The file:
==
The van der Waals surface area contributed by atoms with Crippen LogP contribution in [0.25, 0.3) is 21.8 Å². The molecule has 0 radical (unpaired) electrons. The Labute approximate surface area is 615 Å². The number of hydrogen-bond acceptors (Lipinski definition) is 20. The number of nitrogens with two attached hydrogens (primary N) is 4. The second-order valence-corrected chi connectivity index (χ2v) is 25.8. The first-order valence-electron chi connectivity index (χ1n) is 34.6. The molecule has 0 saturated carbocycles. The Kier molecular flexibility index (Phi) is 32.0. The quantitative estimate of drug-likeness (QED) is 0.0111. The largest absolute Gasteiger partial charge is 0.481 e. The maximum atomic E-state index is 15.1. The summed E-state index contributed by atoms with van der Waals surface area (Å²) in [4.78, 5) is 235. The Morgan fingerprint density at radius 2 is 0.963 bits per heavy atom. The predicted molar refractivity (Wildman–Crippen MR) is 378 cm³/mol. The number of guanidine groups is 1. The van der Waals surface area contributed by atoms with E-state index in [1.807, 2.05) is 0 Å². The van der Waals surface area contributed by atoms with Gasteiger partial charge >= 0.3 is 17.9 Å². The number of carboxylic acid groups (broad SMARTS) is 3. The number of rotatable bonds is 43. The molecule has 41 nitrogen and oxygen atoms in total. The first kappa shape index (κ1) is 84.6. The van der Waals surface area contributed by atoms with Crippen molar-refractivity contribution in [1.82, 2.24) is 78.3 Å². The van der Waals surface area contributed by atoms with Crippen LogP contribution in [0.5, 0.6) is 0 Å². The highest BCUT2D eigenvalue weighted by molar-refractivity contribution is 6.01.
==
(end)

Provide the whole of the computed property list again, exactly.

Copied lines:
The van der Waals surface area contributed by atoms with Crippen LogP contribution in [0.25, 0.3) is 21.8 Å². The molecule has 0 radical (unpaired) electrons. The Labute approximate surface area is 615 Å². The number of hydrogen-bond acceptors (Lipinski definition) is 20. The number of nitrogens with two attached hydrogens (primary N) is 4. The second-order valence-corrected chi connectivity index (χ2v) is 25.8. The first-order valence-electron chi connectivity index (χ1n) is 34.6. The molecule has 0 saturated carbocycles. The Kier molecular flexibility index (Phi) is 32.0. The quantitative estimate of drug-likeness (QED) is 0.0111. The largest absolute Gasteiger partial charge is 0.481 e. The maximum atomic E-state index is 15.1. The summed E-state index contributed by atoms with van der Waals surface area (Å²) in [4.78, 5) is 235. The Morgan fingerprint density at radius 2 is 0.963 bits per heavy atom. The predicted molar refractivity (Wildman–Crippen MR) is 378 cm³/mol. The number of guanidine groups is 1. The van der Waals surface area contributed by atoms with E-state index in [1.807, 2.05) is 0 Å². The van der Waals surface area contributed by atoms with Gasteiger partial charge >= 0.3 is 17.9 Å². The number of carboxylic acid groups (broad SMARTS) is 3. The number of rotatable bonds is 43. The molecule has 41 nitrogen and oxygen atoms in total. The first kappa shape index (κ1) is 84.6. The van der Waals surface area contributed by atoms with Crippen molar-refractivity contribution in [1.82, 2.24) is 78.3 Å². The van der Waals surface area contributed by atoms with Crippen LogP contribution in [0.5, 0.6) is 0 Å². The highest BCUT2D eigenvalue weighted by molar-refractivity contribution is 6.01.